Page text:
When, back in February I wrote my review of All There, Ever Out, the most recent album by Alexander Hawkins Ensemble, I thought I was late to the party. In fact it wasn’t actually released until this April, and this Vortex gig was, I think, its official launch concert. Time seems out of joint in other ways too, since there have been some significant changes in the Ensemble since July 2010, when All There was recorded.
Only electric guitarist Otto Fischer remains in the Ensemble from the line-up that recorded the album, although double bassist Dominic Lash—having since spent a year in New York and subsequently relocated from Oxford to Bristol—was back as a sub just for the night. Tom Skinner has replaced Javier Carmona on drums, while Shabaka Hutchings, on bass clarinet and clarinet, is a notable addition to the frontline. The absence of Hannah Marshall’s cello, Orphy Robinson’s steel pan and Oren Marshall’s tuba, each of which have enriched past Ensemble performances, meant that Hawkins’ ambitious arrangements were necessarily pared back for a relatively conventional ensemble palette.
Hawkins has been busily composing new material too, as he explained: The lengthy suite-like compositions the ensemble essayed during the bulk of the set were medleys of material old and new, the new titles so far unnamed. Only “Elmoic”, Hawkin’s bouncy, Monkish tribute to Elmo Hope (which he preceded with a fine solo), and the acute yet atmospherically vaporous “So Very, Know” (which Hawkins, in dedicating it to the late Tony Marsh, whose funeral will be held today, described as “a ballad”), were readily familiar from the album.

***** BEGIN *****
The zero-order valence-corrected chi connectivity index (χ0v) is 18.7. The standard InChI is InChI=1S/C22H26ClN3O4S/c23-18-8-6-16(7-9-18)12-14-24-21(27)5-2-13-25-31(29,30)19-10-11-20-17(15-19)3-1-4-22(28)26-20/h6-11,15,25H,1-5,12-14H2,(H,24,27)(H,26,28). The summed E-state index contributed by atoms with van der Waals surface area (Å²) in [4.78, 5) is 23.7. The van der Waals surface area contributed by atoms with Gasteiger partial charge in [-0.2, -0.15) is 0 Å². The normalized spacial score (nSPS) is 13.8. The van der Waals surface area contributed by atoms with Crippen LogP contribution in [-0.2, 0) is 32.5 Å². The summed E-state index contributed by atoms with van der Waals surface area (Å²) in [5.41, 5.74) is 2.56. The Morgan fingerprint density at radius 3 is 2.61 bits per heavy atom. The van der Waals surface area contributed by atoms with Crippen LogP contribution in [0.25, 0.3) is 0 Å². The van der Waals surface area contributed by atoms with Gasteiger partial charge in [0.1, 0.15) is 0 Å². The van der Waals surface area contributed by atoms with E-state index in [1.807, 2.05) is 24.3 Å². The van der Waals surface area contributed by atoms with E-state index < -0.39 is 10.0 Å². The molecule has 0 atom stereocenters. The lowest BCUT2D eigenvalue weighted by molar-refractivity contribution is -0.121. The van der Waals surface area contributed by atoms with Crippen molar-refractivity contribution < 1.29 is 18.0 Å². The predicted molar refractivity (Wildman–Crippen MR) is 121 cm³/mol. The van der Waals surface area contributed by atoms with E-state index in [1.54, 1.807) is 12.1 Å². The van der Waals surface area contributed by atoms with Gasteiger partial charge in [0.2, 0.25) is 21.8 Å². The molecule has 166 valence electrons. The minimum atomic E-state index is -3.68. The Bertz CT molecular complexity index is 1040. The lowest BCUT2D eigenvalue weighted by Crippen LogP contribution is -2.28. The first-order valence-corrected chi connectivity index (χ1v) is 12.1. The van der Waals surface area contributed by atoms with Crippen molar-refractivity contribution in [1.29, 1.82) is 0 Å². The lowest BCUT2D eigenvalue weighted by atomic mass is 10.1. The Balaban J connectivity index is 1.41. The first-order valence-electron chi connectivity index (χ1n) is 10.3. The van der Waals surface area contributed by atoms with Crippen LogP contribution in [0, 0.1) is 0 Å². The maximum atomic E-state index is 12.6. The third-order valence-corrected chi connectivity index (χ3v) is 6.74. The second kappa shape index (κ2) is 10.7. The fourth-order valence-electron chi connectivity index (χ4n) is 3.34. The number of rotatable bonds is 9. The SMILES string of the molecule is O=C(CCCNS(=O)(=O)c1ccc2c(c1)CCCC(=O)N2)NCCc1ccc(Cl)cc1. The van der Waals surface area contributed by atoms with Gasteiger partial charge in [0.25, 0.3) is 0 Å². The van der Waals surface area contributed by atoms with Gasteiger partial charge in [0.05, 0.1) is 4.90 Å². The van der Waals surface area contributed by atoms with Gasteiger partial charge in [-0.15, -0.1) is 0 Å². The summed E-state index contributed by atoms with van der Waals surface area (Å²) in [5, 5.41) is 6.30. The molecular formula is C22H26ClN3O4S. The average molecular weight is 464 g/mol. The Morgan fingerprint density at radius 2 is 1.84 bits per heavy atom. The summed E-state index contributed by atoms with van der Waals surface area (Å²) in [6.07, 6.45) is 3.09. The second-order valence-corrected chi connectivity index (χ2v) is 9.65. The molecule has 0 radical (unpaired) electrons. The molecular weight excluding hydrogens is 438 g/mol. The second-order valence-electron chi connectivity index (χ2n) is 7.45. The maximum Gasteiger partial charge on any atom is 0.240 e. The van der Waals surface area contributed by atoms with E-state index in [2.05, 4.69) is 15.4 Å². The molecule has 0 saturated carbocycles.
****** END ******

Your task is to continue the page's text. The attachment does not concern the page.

Perhaps it was because of the denuded ensemble colours that the ensemble sometimes seemed over-deliberate, carefully sight-reading evidently meticulous arrangements which occasionally verged on the skeletal. At one point all of the audiences’ (and his bandmates’) attention was focused on a halting sequence of short bow strokes on Lash’s bass. Fischer’s deft harmonics were vital here, contrasting wonderfully with the warmer tones of Hutchings’ always understated bass clarinet. Skinner proved a fine recruit, winkling the rhythmic essence out of music which, understandably perhaps, invests most heavily in harmonic and melodic development. Although Hawkins writes for the full ensemble, and by no means emphasises his own instrument’s role, it was only behind his own solos that the group seemed to fully relax and inhabit the moment.
It’s a catch-22 for Hawkins, for whom the difficulties in maintaining a working ensemble of this calibre and diversity must be quite daunting, and who will always be pushing on with new writing, but his music no doubt needs to be known inside out before it can be spontaneously expressed. I hope the current version of the ensemble holds together long enough for that to happen. They aren’t quite there yet, but in reaching for it they come tantalizingly, and often enthrallingly close.
They show what’s possible with an encore of Steve Lacy’s “Prospectus”, from the great soprano sax man’s 1987 album of the same name for the Steve Lacy Seven, his then sextet plus guest trombonist George Lewis. Similar ensemble ambition, but essayed by Hawkins and friends with the spontaneity of informed and intuitive reinvention.